When you are buying rental property more than likely you are going to be putting cash down toward your investment. This is most likely the reason you are buying rental property to make a better cash investment. We are all looking for a better return on our cash and real estate investments or more specific rental property is by far the best option due to the multiple benefits including cash flow, principal reduction, appreciation and taxable income reduction
Let me describe how these work for you as a investment:
- Cash Flow- rents pay for all expenses, mortgage and provide you left over income
- Principal reduction- Your tenants rents pay down the mortgage buying the building for you!
- Appreciation- Over time the value of your property increases if maintained
- Taxable income reduction- real estate provides the ability to expense and depreciate a percentage of income usually enough to show a paper loss
So while all these benefits are working for you and should be creating wealth for you in the long run, does not mean it continues to be a good investment?……..
Lets go back to when you first made your investment of cash into the property, you should have calculated your ROI or return on investment.
Return on Investment “ROI” = How fast your investment is returned back to you every year in %.
For example, let’s say you made $50,000 investment down on a 4plex worth $250,000
Now let’s assume you made that cash investment with the intention of earning a 20% ROI, every year from the cash flow.
Every year you look at your cash flow and you are happy because you have hit your target ROI, assume 10 years go by and your rents have increased showing a increase in ROI by 10%. Now your cash flow has grown to 30% ROI. Sounds pretty good right?
You would be right if your only benefit to owning rental property was cash flow but we have to go back take into account benefit #2.
Why you ask?………..
Well that benefit is a big part of your ROI because even thought you put down $50,000 investment that is no longer investment basis. In other words your purchasing power has grown. Your investment power is not your original $50,000, your investment is what equity you could recoup if you sold today.
So even though your tenants are paying down the mortgage and buying the building for you, it is creating more investment power and increasing your equity.
Let’s assume you $250,000 property is reducing its principal by $5,000 a year, that’s great for your net worth! But is your capital working as hard as it was 10 years ago?
Well lets add this up…your properties equity is growing $5,000 every year x 10.
That’s $50,000 in additional equity after 10 years which now brings your total investment equity to $100,000. If you were earning a 30% ROI on $50,000 your cash flow would be $15,000 per year.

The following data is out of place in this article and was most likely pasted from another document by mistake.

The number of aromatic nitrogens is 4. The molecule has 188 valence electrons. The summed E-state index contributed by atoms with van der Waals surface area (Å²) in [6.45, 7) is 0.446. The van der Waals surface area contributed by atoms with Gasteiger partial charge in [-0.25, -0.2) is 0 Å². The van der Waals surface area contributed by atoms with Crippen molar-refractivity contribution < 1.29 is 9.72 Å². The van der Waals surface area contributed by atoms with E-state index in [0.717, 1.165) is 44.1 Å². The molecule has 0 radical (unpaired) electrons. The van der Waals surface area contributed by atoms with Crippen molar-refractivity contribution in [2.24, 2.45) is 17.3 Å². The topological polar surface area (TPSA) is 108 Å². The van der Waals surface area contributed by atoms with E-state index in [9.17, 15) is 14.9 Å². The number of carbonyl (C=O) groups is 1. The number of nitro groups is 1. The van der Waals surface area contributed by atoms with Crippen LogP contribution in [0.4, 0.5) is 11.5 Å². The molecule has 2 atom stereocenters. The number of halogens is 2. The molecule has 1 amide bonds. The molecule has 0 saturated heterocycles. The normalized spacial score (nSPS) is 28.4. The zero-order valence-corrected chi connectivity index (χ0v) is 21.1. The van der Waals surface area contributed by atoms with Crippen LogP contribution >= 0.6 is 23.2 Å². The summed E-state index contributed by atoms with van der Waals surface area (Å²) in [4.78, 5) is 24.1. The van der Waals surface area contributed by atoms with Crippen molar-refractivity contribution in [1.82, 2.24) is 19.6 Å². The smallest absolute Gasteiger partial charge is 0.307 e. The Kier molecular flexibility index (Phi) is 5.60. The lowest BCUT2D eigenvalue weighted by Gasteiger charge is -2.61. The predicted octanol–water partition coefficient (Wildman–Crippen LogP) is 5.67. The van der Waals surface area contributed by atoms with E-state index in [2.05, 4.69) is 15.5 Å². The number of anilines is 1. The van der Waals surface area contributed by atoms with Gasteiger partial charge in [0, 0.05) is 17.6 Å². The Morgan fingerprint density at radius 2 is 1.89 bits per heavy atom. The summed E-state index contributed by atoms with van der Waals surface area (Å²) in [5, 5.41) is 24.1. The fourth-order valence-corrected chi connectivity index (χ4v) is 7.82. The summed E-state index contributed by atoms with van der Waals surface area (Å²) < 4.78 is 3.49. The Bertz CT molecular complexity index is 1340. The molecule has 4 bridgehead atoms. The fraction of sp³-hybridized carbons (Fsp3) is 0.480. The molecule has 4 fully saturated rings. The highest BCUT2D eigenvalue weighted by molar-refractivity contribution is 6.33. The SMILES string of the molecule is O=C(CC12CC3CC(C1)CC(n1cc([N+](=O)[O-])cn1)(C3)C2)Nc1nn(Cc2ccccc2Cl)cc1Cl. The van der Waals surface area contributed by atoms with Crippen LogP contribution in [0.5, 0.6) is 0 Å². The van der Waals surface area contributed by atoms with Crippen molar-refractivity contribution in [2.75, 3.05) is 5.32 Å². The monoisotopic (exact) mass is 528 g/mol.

Now your cash flow of $15,000 needs to be compared to your investment equity of $100,000. That is a significant drop…now your ROI is actual 15% and cut in half!
Look at it this way…. You are making $15,000 on an $100,000 investment. Because your investment is not what you started with its now $100,000
Not so great, your investment power has grown but your earning power has dropped!
To make you capital investment as efficient as possible you need to compare your cash flow to your “current” investment equity.
Now your investment power is $100,000 and could double the size rental property you could purchase to $500,000. Earning you the same 30% ROI, cash flow would now be $30,000 per year!
Now your earning power has increased as you put your investment equity to better use.
Now I am not saying you own a bad deal or property but after 5,10 or 15 years your property will not only provide you will all the benefits above but will increase your investment power as your equity grows. Your earning power will simply not be able to keep up to your equity power.
What does this mean? Well it just means your capital needs to be moved to hit your target growth and you can do it a few different ways.
You could sell and realize your gains but you also give away an already excellent income stream. Not taking into account the other benefits that are still working for you. This is still a better option than accepting a continually decreasing return every year.
Or refinance and pull the equity out, this will give you the opportunity to find other properties were the ROI will be competitive.
With rental property your investment will change the longer you own it, so re evaluate the property every 5 years to decide if your equity efficiency is as competitive as when you first purchased it.
If not take action to increase your capital growth rate when it’s no longer keeping up!